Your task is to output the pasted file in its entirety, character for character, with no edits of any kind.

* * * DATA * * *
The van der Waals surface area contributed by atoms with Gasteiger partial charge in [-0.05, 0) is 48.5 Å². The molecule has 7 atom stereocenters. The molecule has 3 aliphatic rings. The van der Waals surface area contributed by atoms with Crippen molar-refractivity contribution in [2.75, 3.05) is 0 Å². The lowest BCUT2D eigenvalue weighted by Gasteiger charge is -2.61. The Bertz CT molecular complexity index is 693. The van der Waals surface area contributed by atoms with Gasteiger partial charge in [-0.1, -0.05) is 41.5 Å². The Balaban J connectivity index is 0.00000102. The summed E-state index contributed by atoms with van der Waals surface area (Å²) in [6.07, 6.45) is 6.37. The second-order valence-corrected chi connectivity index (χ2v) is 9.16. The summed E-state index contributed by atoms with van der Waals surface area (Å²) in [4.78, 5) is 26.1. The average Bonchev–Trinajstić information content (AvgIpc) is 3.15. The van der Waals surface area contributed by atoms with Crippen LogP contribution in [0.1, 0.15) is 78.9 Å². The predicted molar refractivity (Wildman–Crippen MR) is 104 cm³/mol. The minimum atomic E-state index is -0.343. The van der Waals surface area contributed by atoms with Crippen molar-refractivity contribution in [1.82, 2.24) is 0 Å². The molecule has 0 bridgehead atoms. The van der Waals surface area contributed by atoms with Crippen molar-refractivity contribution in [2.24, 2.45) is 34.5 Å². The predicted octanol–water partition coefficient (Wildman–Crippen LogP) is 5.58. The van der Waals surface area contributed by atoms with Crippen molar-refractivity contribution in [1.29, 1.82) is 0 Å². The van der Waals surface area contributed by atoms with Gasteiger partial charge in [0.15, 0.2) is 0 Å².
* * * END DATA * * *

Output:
The van der Waals surface area contributed by atoms with Gasteiger partial charge in [-0.05, 0) is 48.5 Å². The molecule has 7 atom stereocenters. The molecule has 3 aliphatic rings. The van der Waals surface area contributed by atoms with Crippen molar-refractivity contribution in [2.75, 3.05) is 0 Å². The lowest BCUT2D eigenvalue weighted by Gasteiger charge is -2.61. The Bertz CT molecular complexity index is 693. The van der Waals surface area contributed by atoms with Gasteiger partial charge in [-0.1, -0.05) is 41.5 Å². The Balaban J connectivity index is 0.00000102. The summed E-state index contributed by atoms with van der Waals surface area (Å²) in [6.07, 6.45) is 6.37. The second-order valence-corrected chi connectivity index (χ2v) is 9.16. The summed E-state index contributed by atoms with van der Waals surface area (Å²) in [4.78, 5) is 26.1. The average Bonchev–Trinajstić information content (AvgIpc) is 3.15. The van der Waals surface area contributed by atoms with Crippen LogP contribution in [0.1, 0.15) is 78.9 Å². The predicted molar refractivity (Wildman–Crippen MR) is 104 cm³/mol. The minimum atomic E-state index is -0.343. The van der Waals surface area contributed by atoms with Crippen molar-refractivity contribution in [1.82, 2.24) is 0 Å². The molecule has 0 bridgehead atoms. The van der Waals surface area contributed by atoms with Crippen molar-refractivity contribution in [2.24, 2.45) is 34.5 Å². The predicted octanol–water partition coefficient (Wildman–Crippen LogP) is 5.58. The van der Waals surface area contributed by atoms with Crippen molar-refractivity contribution in [1.29, 1.82) is 0 Å². The van der Waals surface area contributed by atoms with Gasteiger partial charge in [0.15, 0.2) is 0 Å².